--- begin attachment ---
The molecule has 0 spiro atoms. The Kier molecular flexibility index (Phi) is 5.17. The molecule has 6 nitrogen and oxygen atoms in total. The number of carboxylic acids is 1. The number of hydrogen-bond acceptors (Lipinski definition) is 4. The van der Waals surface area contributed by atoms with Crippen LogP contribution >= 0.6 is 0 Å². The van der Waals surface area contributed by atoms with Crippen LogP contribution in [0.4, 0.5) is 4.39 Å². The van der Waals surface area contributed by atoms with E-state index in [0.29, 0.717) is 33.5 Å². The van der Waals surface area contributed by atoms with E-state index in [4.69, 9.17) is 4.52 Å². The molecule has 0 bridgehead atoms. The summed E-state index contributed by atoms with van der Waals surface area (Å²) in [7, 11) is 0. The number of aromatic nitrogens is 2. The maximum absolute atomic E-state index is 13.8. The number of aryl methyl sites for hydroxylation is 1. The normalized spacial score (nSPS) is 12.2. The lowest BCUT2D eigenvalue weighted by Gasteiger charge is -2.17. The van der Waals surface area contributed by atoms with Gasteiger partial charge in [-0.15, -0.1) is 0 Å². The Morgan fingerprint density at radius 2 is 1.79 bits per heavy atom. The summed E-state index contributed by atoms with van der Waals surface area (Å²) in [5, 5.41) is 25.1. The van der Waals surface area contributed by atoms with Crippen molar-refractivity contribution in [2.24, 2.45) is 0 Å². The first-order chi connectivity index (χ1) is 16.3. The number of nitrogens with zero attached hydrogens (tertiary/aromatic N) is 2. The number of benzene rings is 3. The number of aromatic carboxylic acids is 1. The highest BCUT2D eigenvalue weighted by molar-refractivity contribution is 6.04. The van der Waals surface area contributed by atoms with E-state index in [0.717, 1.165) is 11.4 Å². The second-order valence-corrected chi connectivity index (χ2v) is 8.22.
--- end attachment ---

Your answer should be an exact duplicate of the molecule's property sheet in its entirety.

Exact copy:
The molecule has 0 spiro atoms. The Kier molecular flexibility index (Phi) is 5.17. The molecule has 6 nitrogen and oxygen atoms in total. The number of carboxylic acids is 1. The number of hydrogen-bond acceptors (Lipinski definition) is 4. The van der Waals surface area contributed by atoms with Crippen LogP contribution >= 0.6 is 0 Å². The van der Waals surface area contributed by atoms with Crippen LogP contribution in [0.4, 0.5) is 4.39 Å². The van der Waals surface area contributed by atoms with E-state index in [0.29, 0.717) is 33.5 Å². The van der Waals surface area contributed by atoms with E-state index in [4.69, 9.17) is 4.52 Å². The molecule has 0 bridgehead atoms. The summed E-state index contributed by atoms with van der Waals surface area (Å²) in [7, 11) is 0. The number of aromatic nitrogens is 2. The maximum absolute atomic E-state index is 13.8. The number of aryl methyl sites for hydroxylation is 1. The normalized spacial score (nSPS) is 12.2. The lowest BCUT2D eigenvalue weighted by Gasteiger charge is -2.17. The van der Waals surface area contributed by atoms with Gasteiger partial charge in [-0.15, -0.1) is 0 Å². The Morgan fingerprint density at radius 2 is 1.79 bits per heavy atom. The summed E-state index contributed by atoms with van der Waals surface area (Å²) in [5, 5.41) is 25.1. The van der Waals surface area contributed by atoms with Crippen molar-refractivity contribution in [2.24, 2.45) is 0 Å². The first-order chi connectivity index (χ1) is 16.3. The number of nitrogens with zero attached hydrogens (tertiary/aromatic N) is 2. The number of benzene rings is 3. The number of aromatic carboxylic acids is 1. The highest BCUT2D eigenvalue weighted by molar-refractivity contribution is 6.04. The van der Waals surface area contributed by atoms with E-state index in [0.717, 1.165) is 11.4 Å². The second-order valence-corrected chi connectivity index (χ2v) is 8.22.